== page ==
Christians Who Hate Christians

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Sister Joan Chittister is really nasty and hateful toward the "Religious Right." Apart from being nasty, she also has a completely muddled view of history. Check this out:

We have to choose now with whether or not we want religion, that is this thing that binds us together, that is somehow or other genetically wired in us, that, that Aristotle talks about, that all the churches talk about. Or do we want denominationalism. What, what church, what religion do we want? Do we want the religion of the Crusades and the Inquisition and the witch burnings and segregation and slavery and the oppression of women and Puritanism that led to Prohibition, that didn't last because it was somebody's creed imposed on everybody else's creed? Or do we want the religion of the peace movement that Jesus talked about, and the, the labor movement and the civil rights movement.
Except that the people behind slavery were specifically not the "Puritans"/evangelicals/"religious right." The "religious right" were the abolitionists, against slavery. And from the evangelical abolitionist movement rose the women's suffrage movement, too. And, of course, the prohibition movement.

Chittister tries to lump views together -- being pro-slavery/anti-women, and being for prohibition (or for the conditions that led to it) -- that were, in fact, on opposite sides. Charles Finney founded the modern evangelical/"religious right" movement in the 1800s (although at the time, they were basically on the left, of course). Finney's main cause was abolition, and that same movement grew to push other societal reforms, including women's rights and prohibition of alcohol. So were those people evil Puritans or peaceful followers of Christ and supporters of civil rights?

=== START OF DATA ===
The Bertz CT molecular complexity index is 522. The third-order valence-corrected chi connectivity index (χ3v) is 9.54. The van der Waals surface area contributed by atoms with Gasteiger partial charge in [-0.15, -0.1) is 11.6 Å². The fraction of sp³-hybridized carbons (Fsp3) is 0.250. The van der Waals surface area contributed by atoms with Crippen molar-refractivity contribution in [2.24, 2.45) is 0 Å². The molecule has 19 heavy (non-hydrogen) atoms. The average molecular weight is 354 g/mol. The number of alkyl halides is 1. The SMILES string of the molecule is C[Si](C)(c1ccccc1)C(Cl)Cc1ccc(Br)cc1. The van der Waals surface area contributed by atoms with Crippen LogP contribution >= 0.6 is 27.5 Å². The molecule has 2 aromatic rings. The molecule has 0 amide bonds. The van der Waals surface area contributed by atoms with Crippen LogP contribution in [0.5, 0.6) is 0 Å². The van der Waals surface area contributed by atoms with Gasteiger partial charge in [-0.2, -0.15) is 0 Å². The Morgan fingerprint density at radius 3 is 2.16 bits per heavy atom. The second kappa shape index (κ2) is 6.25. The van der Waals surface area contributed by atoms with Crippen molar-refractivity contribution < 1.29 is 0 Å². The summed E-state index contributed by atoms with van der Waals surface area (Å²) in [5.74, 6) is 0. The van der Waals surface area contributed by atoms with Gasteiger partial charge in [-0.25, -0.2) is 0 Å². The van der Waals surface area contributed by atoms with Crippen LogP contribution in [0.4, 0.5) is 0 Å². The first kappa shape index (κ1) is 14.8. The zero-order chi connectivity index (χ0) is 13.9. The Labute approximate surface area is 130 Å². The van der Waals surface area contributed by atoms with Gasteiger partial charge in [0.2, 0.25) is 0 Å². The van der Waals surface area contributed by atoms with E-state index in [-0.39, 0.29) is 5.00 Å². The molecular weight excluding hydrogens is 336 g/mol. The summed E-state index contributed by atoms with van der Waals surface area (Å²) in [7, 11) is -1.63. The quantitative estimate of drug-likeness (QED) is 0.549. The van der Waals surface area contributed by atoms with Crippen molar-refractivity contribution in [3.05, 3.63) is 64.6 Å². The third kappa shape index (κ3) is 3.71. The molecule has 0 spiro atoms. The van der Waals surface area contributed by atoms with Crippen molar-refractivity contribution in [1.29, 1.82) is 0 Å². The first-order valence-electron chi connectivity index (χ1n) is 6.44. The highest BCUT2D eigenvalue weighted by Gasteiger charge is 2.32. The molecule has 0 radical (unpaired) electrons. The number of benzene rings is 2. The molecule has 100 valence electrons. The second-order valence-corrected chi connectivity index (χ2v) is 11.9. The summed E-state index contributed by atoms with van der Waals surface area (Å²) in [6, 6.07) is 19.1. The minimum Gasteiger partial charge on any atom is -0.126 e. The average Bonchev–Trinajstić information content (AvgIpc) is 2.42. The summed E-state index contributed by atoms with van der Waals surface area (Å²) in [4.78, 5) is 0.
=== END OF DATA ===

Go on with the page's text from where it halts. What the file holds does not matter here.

She talks about forcing creeds on people. Slavery was pushing somebody's creed on everybody else's creed. So was segregation, so was oppression of women, so was prohibition. But so was abolition. It just so happens that Chittister likes abolition -- as do we all -- so therefore she doesn't consider it "pushing" anything, but Finney and co. were all about pushing their creed on everyone else: some of it we like, some of it we don't.

History, unfortunately, does not fall into a neat little package as Chittister wants it to, with the good guys on one side and the bad guys on the other.

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"It is the common fate of the indolent to see their rights become a prey to the active. The condition upon which God hath given liberty to man is eternal vigilance; which condition if he break, servitude is at once the consequence of his crime and the punishment of his guilt."

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